Legal Complaints Review Officer v Hong


[2015] NZLCDT 27



Judge D F Clarkson


Mr G McKenzie

Mr K Raureti

Ms C Rowe

Mr I Williams

LCDT 025/12

In the Matter of the Lawyers and Conveyancers Act 2006

Legal Complaints Review Officer
Boon Gunn Hong

Mr P Collins for the Legal Complaints Review Officer

Mr B Hong, respondent in person

Charges of misconduct pursuant to s 7(1)(a)(i) and (ii) or in the alternative unsatisfactory conduct pursuant to s12(b) and (c) Lawyers and Conveyancers Act 2006 (LCA) — practitioner had become embroiled in a dispute with another practitioner, who complained of nine separate communications — charges had been brought following judicial review by the complainant challenging the Standards Committee and Legal Complaints Review Officer's (LCRO) decisions not to take further action, and the Tribunal's decision that the breaches did not reach the level which required a finding that the practitioner was not “fit and proper” or was “otherwise unsuited” to carry on practice — it was the seventh time the matter was before the Tribunal — whether the privilege against self-incrimination applied to the statements to the Complaints Service and LCRO pursuant to s186 LCA (Protection and privileges of witnesses) — whether the statements were “connected with the provision of regulated services” — whether the statements individually or cumulatively amounted to misconduct either as (a) “disgraceful or dishonourable”, or (b) comprising a “wilful or reckless contravention” of the LCA or its Rules or Regulations — if not, whether the conduct was unacceptable as (a) “unbecoming — or unprofessional” or (b) consisting of “a contravention” of the LCA, its Rules or Regulations.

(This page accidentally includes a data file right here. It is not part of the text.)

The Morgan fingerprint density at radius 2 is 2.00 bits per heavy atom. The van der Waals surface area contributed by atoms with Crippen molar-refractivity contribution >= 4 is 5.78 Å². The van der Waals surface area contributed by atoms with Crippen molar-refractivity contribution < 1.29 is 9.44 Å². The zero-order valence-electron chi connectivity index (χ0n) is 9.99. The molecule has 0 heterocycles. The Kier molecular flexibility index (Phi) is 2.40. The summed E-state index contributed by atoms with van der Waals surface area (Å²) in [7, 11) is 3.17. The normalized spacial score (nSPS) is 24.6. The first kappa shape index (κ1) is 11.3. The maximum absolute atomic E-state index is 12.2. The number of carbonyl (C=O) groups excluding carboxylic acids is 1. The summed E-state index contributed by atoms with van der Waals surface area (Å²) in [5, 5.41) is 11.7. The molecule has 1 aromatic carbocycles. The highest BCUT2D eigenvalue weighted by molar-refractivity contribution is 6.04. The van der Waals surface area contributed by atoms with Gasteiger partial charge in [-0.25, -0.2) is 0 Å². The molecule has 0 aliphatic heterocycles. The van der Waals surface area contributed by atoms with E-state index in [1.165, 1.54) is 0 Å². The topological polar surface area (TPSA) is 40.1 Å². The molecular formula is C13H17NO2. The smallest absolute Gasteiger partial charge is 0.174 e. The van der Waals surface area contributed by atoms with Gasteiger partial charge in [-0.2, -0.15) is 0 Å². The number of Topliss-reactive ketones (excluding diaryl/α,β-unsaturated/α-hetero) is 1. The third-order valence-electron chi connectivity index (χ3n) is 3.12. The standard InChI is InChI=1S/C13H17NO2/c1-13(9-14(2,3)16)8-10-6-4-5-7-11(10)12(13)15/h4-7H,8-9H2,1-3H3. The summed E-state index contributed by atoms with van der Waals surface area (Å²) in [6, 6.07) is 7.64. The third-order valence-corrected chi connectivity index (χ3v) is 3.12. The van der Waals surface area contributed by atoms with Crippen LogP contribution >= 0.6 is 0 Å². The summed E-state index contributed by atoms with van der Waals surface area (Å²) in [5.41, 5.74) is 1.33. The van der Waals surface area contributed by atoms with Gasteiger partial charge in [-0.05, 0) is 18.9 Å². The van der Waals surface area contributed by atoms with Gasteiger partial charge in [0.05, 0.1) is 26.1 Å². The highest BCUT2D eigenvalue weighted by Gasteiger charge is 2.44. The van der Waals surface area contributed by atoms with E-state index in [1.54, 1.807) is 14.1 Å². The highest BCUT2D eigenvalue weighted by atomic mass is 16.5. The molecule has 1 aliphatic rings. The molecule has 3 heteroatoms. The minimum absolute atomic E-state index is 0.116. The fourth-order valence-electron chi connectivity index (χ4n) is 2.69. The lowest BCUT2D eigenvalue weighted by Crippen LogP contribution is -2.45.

The issues were: whether the privilege against self-incrimination applied to H's statements to the LCS and LCRO pursuant to s186 LCA (Protection and privileges of witnesses); whether the complained of statements were “connected with the provision of regulated services”; whether the statements individually or cumulatively amounted to misconduct either as (a) “disgraceful or dishonourable”, or (b) comprising a “wilful or reckless contravention” of the LCA or its Rules or Regulations made under it; if not, whether the conduct was unacceptable as (a) “unbecoming — or unprofessional” or (b) consisting of “a contravention” of the LCA, its Rules or Regulations.

Held: Section 186 stated that every person had the same privileges as witnesses had in a court of law in relation to the giving of information, evidence and the production of papers, documents, records, or things to a Standards Committee. The protection available “in a court of law” was contained in s60 Evidence Act 2006 (EA) (Privilege against self-incrimination). In turn “self-incrimination” was defined in s 4 EA as “the provision by a person of information that could reasonably lead to, or increase the likelihood of, the prosecution of that person for a criminal offence.”

The effect of the privilege was an entitlement to refuse to disclose information rather than a cloak of immunity once disclosure was made. That was confirmed by s 53(2) EA. In any event the privilege could not apply since it did not render H liable to prosecution for a criminal offence.